Stellar’s sea cow, a manatee-like creature, was discovered in the frigid waters of Alaska’s Bering Sea in 1741. Within 27 years, the animal had been hunted to extinction for its meat and hide.
As its name suggests, this sea cow was an herbivore, feeding mainly on kelp. It was covered in blubber like today’s walruses to keep warm in the Arctic waters.
In the past three decades, about 50% of coral reefs around the world have died.
Last year was the oceans’ warmest year on record, and scientists recently realised that oceans are heating up 40% faster than they’d previously thought. Higher water temperatures and acidification cause corals to expel the algae living in their tissues and turn white, a process known as coral bleaching.
Almost 33% of reef-forming corals are threatened with extinction, according to the recent UN report.
Overall, more than one-third of the world’s marine mammals are threatened with extinction.
According to the IUCN’s Red List, 72 marine animal species are critically endangered, meaning they face an extremely high risk of extinction.
The short-nosed sea snake hasn’t been seen since 2000.
According to Australian Geographic, the species resides only in the Ashmore Reef and Hibernia Reefs off the coast of northwestern Australia.
The venomous snake prefers to munch on eels and fish, and has been negatively impacted by warming ocean waters.
The most endangered marine mammal alive today is the vaquita, a tiny porpoise that swims in the warm waters of the Gulf of California.
Vaquita means “little cow” in Spanish, and despite conservationists’ best efforts to save the species, less than 30 of the animals remain today, according to the Marine Mammal Center.
Other critically endangered marine creatures include the Hawksbill turtle.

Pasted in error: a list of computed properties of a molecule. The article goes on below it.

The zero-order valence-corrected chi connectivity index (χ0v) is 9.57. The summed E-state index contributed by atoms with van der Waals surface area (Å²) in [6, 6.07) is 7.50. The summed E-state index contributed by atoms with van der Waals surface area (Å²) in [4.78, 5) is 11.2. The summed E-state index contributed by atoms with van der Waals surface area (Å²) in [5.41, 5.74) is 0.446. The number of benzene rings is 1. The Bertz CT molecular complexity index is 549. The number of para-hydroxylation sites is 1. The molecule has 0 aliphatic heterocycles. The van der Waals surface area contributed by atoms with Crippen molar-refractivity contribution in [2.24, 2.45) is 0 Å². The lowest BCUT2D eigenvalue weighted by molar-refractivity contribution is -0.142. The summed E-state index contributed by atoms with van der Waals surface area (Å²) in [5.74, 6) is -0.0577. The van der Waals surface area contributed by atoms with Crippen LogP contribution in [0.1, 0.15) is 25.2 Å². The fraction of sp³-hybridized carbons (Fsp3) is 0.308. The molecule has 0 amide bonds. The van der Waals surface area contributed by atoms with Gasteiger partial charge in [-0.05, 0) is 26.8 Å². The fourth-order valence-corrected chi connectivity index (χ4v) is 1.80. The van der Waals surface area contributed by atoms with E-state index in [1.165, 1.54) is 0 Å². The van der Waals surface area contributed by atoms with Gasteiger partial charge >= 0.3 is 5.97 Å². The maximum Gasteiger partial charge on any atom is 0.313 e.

An adult Hawksbill can weigh up to 150 pounds, according to the World Wildlife Fund. Named for its pointed beak, the Hawksbill turtle enjoys eating sea anemones, sponges, and jellyfish found around coral reefs. But poor reef health limits the turtles’ access to food.
This endangered smalltooth sawfish looks like a shark, but it’s actually a type of ray.
Named for its distinct nose, this creature was the first marine fish to receive federal protection as an endangered species under the Endangered Species Act in 2003,according to NOAA.
The Nassau grouper is an iconic Caribbean reef fish, but it’s threatened by overfishing.
These fish are predators and are found near southern Florida, the Florida Keys, Bermuda, the Yucatan, and the Caribbean. The groupers swallow fish, crabs, and shrimp whole using suction created by their protruding mouths.
The starry sturgeon is also critically endangered. This fish frequents the Black, Azov, Caspian, and Aegean seas near central Europe and Asia.
Starry sturgeons can reach more than 7 feet in length and weigh 180 pounds. They, too, are threatened by overfishing. Fishermen harvest the species for its caviar.
The population of southern bluefin tuna has declined dramatically over the last five decades as well. Due to the high fat content of the fish’s flesh, it’s a popular delicacy.
These tuna swim in the open seas and only breed in one part the Indian Ocean, southeast of the island of Java. They can reach lengths of 8 feet and weigh up to 570 pounds.
European eels are also approaching extinction due to overfishing.
In the Netherlands, eels are smoked and eaten with toast. Londoners eat jellied eels and enjoy eel stew. In Italy and Egypt, eels are often fried as a tasty treat.
In addition to overfishing, the construction of dams and decreasing water quality have caused declines in European eel populations, according to the European Commission.
Despite its clever camouflage tactics on the Atlantic ocean floor, the angelshark, or monkfish, is critically endangered, too.
Since 2010, it has been illegal to keep angelsharks caught in waters of the European Union.
In addition to all the species listed here, there are more than 60 other critically endangered marine animals in the oceans today, according to the IUCN. All of these creatures have been negatively impacted by dying coral reefs, rising ocean temperatures, and pollution.